Our conclusion is further bolstered by the holding in Waters that the provisions of MICRA do not apply to a recovery based on both professional negligence and an intentional tort. In Waters, a former client sued the attorney who had represented her in an earlier lawsuit against a psychiatrist, contending the contingency fee collected by the attorney after settlement of the earlier action exceeded the maximum fee permitted by MICRA.16 The prior action against the psychiatrist alleged that the psychiatrist had engaged in sexual misconduct with the plaintiff and was based both on professional negligence and intentional tortious conduct. The Waters court recognized that “MICRA's reference to actions based on ‘professional negligence’ is not strictly limited to classic sponge-in-the-patient medical malpractice actions․” (Id. at pp. 432–433, 220 Cal.Rptr. 666, 709 P.2d 469, citing Hedlund v. Superior Court (1983) 34 Cal.3d 695, 194 Cal.Rptr. 805, 669 P.2d 41.) Nevertheless, the Waters court held that in hybrid actions of this type, where both viable MICRA and non-MICRA theories were pursued and where recovery could have been based on the non-MICRA theory, MICRA limitations would not apply. (40 Cal.3d at pp. 437–438, 220 Cal.Rptr. 666, 709 P.2d 469.) 17
At least one commentator, who has analyzed the legislative history of MICRA, apparently agrees with our conclusion that the Legislature did not intend the damage cap of section 3333.2 to apply to cases involving battery.
“From the outset, it seems notable that the legislature chose to specifically regulate only those actions brought upon a theory of ‘professional negligence,’ as defined as a negligent act or omission by a health care provider in the rendering of professional services which cause personal injuries or wrongful death. Hence, a ‘malpractice’ action brought on a theory of an unconsented-to-battery upon the patient, breach of warranty, or other non-negligence theory would apparently be without the ambit of this legislation.” (Selected 1975 California Legislation (1976) 7 Pacific L.J. 544, 557.)
In Noble v. Superior Court (1987) 191 Cal.App.3d 1189, 237 Cal.Rptr. 38, the Court of Appeal construed Code of Civil Procedure section 364, a provision of MICRA that establishes the requirement of giving the health care provider 90 days' notice as a condition precedent to bringing an action, in the context of a battery cause of action. The Noble court held the statute's definition of “professional negligence” 18 does not include the intentional tort of battery and therefore the tolling provisions of the statute are not applicable to such causes of action.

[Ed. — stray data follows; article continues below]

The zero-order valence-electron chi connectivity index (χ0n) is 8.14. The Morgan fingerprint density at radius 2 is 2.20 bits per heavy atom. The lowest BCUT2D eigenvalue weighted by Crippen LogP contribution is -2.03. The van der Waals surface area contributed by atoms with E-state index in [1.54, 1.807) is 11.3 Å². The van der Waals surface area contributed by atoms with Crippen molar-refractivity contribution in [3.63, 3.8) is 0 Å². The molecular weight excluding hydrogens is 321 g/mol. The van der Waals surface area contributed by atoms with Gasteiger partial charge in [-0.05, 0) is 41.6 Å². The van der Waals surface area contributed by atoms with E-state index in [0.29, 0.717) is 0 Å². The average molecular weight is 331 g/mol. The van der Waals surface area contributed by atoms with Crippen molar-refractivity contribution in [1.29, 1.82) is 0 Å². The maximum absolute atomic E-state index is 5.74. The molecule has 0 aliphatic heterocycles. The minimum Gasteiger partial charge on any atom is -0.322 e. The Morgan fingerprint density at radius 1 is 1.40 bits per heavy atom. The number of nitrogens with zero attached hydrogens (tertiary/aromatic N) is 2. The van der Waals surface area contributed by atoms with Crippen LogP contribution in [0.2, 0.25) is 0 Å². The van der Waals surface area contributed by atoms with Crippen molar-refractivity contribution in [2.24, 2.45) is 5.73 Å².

“The distinction between negligence and battery was not lost on our Supreme Court, and we do not believe it was lost on the Legislature when it enacted section 364 as a limited exception to the statute of limitations for ‘professional negligence.’ Had the Legislature intended section 364, subdivision (d), to extend to causes of action based upon other theories which the plaintiff might wish to include in the complaint, it could have used language which reflected that intent. It did not.” (Id. at p. 1194, 237 Cal.Rptr. 38.) 19
Similarly, in Bommareddy v. Superior Court (1990) 222 Cal.App.3d 1017, 1023, 272 Cal.Rptr. 246, a case involving Code of Civil Procedure 425.13,20 the Court of Appeal observed the term “professional negligence” as used in MICRA “has a specific meaning which does not include unconsented-to battery upon a patient.”
In the face of the above-cited authority, Vecchione contends that the language of section 3333.2 supports his position. In particular, Vecchione points to subdivision (b) of the statute and argues that because the language is “In no action” rather than “In no action involving professional negligence” the subdivision, which sets the $250,000 cap, must be applied to any action against a health care provider, be it for professional negligence or an intentional tort. First, we note that while Vecchione refuses to read “professional negligence” into subdivision (b), his construction would have us read “health care provider” into subdivision (b). More importantly, his construction in effect ignores the context provided by subdivision (a) of the statute. If we were to read subdivision (b) of the statute by itself (“In no action shall the amount of damages for noneconomic losses exceed two hundred fifty thousand dollars ($250,000).”) it would limit noneconomic damages in all tort actions. Such an absurd construction is to be avoided. (Interinsurance Exchange v. Ohio Cas. Ins. Co. (1962) 58 Cal.2d 142, 153, 23 Cal.Rptr. 592, 373 P.2d 640.)
Vecchione and amici also advance public policy arguments in favor of applying the damage cap of section 3333.2 to this case.